I have no problem with someone wanting to use a typewriter -- I did, after all, for decades. I think that a lot of the resurgence in popularity comes a widely watched television show where the good guy uses an old underwood to write novels.

Personally, I think it's delusional behavior.

Comment Re:Moot Point Now (Score 1) 347

Back a few decades ago, the MP3 file format was created, documented, and some apps became available.

Enter the Music industry, on full tilt attack mode They're still at it. The salient point that they have missed is that it is not the pirates, the sellers, the site operators that made the difference. The fundamental change was the mere existance of a portable, easily exchanged format. What has transpired since then, and what is still transpiring is due to the simple fact that file copying and exchange was made possible.

The same thing has happened with encryption technology. Two factor encryption was created (Thank you Rivest-Shamir-Adleman cryptosystem) and published, and code to accomplish same made public (Thank you Phil Zimmermann). This is the basis - though not the end all - of encryption technology. And that genie is definitively out of the bottle.

The governments can prohibit encryption, penalize encryption, backdoor encryption, whatever they choose to do. Any encryption methods that are secure will be used, any methods that are not secure will fall away. It's become an evolutionary change, and like it or not, there is no going back. These days, any half-competent programmer can design and implement an encryption package that is for all intents and purposes uncrackable in time spans measured in weeks.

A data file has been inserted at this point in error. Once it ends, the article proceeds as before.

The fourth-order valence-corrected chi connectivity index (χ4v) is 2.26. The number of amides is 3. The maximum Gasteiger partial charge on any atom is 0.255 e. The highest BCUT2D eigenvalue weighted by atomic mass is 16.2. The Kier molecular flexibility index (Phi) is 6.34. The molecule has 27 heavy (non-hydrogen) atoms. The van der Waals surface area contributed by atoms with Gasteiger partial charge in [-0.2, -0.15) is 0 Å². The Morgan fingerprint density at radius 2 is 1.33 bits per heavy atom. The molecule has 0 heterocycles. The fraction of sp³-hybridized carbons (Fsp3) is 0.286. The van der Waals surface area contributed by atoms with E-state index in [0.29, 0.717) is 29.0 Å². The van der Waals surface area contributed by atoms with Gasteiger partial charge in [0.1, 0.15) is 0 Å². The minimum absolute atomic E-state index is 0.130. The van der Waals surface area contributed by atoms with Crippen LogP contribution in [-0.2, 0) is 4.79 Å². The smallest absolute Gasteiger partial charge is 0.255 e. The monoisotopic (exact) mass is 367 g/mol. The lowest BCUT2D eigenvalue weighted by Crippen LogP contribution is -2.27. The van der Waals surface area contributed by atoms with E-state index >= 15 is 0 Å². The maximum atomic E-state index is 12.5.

The horse is no longer in the barn, people. Live with it.

Comment Re:Scientists and Conservation (Score 3, Insightful) 203

At first glance this sounds for all the world like another perpetual motion machine. It deserves a second glance.

We (Physicists) know for absolute fact that a phenomenon called "dragging the metric" exists. The results are small, but every attempt at verification shows that the effect exists, and that general relativity predicts the magnitude of the effects. It is conceivable (though absolutely unverified) that a device might create it's own drag on the metric, and thus provide "impossible" thrust.

History is replete with experiments that show impossible results (two slit electron experiments, superconductivity) that have turned out to be true. Any experiment that provides verifiable evidence that contradicts theory shows that the theory is wrong, period. (Feynman Lectures)

The ostensible effect is small, and right up against the boundaries of bad science, but it needs to be verified, again and again, until the numbers either show that it doesn't exist, or show that it does. And if it doesn't exist, it's important to know -why- the results seemed to show it. This one is a long shot, but hey, -somebody- wins the lottery. Stick with it.

Comment Carbon Sequestration (Score 1, Offtopic) 103

We have seen that the relatively minor amount of water injected into the ground during fracking operations tends to induce earthquakes.